Blog: Would you invest in a hedge fund run by Mr Made-Off?
Dave Leggett | 17 December 2008
You just couldn’t make it up could you? Bernard Madoff’s hedge fund attracted investment funds from some pretty respected sources but it was all a bit, as we like to say in England, dodgy. In fact, it was a gigantic fraud, all smoke and mirrors. And his surname is pronounced as ‘made off’. Only it’s not a comedy sketch.
Our collective faith in the financial world is chipped away at a little bit more. Let’s hope the regulators are on a steepish learning curve, past mistakes duly noted.
But, startling figures I have seen on the BBC website suggest that the ability of (or should I say failure of) businesses to be able to negotiate funding from their banks will bring the credit crisis storming to the front of the agenda once more in 2009.
The figures, reported by Robert Peston, the BBC’s business editor, are from the Bank of England’s quarterly bulletin and show that, in 2009, there will be a massive bulge in the value of bonds issued by European companies that have to be repaid.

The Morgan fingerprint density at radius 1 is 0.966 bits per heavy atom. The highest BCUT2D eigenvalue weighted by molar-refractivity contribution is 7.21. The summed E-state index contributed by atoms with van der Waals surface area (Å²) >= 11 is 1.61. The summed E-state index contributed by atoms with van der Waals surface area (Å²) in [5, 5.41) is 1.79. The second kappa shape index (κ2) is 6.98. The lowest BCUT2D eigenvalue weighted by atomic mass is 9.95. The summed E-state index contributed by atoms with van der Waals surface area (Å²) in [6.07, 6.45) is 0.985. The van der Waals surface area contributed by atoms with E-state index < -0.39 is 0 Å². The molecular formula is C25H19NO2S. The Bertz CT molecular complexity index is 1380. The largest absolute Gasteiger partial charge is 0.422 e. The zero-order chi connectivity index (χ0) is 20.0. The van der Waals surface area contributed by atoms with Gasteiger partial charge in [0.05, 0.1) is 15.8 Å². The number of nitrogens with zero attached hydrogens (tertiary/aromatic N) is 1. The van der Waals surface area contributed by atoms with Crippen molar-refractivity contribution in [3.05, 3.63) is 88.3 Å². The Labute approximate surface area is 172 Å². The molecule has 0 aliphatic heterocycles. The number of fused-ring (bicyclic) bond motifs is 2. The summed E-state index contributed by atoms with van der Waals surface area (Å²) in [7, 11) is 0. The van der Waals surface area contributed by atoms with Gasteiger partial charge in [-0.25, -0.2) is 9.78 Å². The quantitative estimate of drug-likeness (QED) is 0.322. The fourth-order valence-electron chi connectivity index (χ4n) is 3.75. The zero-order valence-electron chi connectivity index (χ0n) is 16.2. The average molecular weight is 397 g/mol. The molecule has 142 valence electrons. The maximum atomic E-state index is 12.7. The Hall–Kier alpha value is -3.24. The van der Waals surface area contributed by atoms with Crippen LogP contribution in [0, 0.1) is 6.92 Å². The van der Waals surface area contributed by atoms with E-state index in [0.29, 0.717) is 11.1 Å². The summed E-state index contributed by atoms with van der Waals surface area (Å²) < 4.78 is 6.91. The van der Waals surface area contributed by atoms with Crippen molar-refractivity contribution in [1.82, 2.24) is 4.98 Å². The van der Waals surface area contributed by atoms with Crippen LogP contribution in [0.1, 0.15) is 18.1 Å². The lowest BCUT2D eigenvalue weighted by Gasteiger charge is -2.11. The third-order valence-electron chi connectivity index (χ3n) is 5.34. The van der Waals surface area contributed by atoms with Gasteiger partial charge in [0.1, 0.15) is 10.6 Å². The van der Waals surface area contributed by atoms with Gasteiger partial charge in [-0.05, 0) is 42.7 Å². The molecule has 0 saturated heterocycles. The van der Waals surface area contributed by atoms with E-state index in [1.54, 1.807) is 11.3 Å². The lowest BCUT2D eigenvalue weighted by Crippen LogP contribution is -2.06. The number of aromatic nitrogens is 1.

Peston says that close to US$1000bn of what he terms "old world" companies' borrowings in the form of tradable debt has to be paid back during the next 12 months - with something like $800bn of this owed by financial companies and $200bn by non-financial companies.
“That would be a colossal sum to pay off at the best of times, and is equal to about five times what's been repaid in 2008. It is a disturbingly huge amount, at a time when even the bluest-of-blue-chip companies are finding it difficult and expensive to raise money by selling new corporate bonds,” he says.
It’s something else for the negatives column as far as the economic outlook is concerned in Europe. On the plus side, at least interest rates are coming down at an unprecedented rate. If the banks do start lending around the world (notwithstanding the above) then a slight improvement, coupled to cheap capital might bring a relatively sharp upturn. And there will be an element of pent-up demand building. And inflation is low.
But confidence will obviously be key and if you listen to the financial commentators, that’s still some way off. Are there many more nasty surprises out there?
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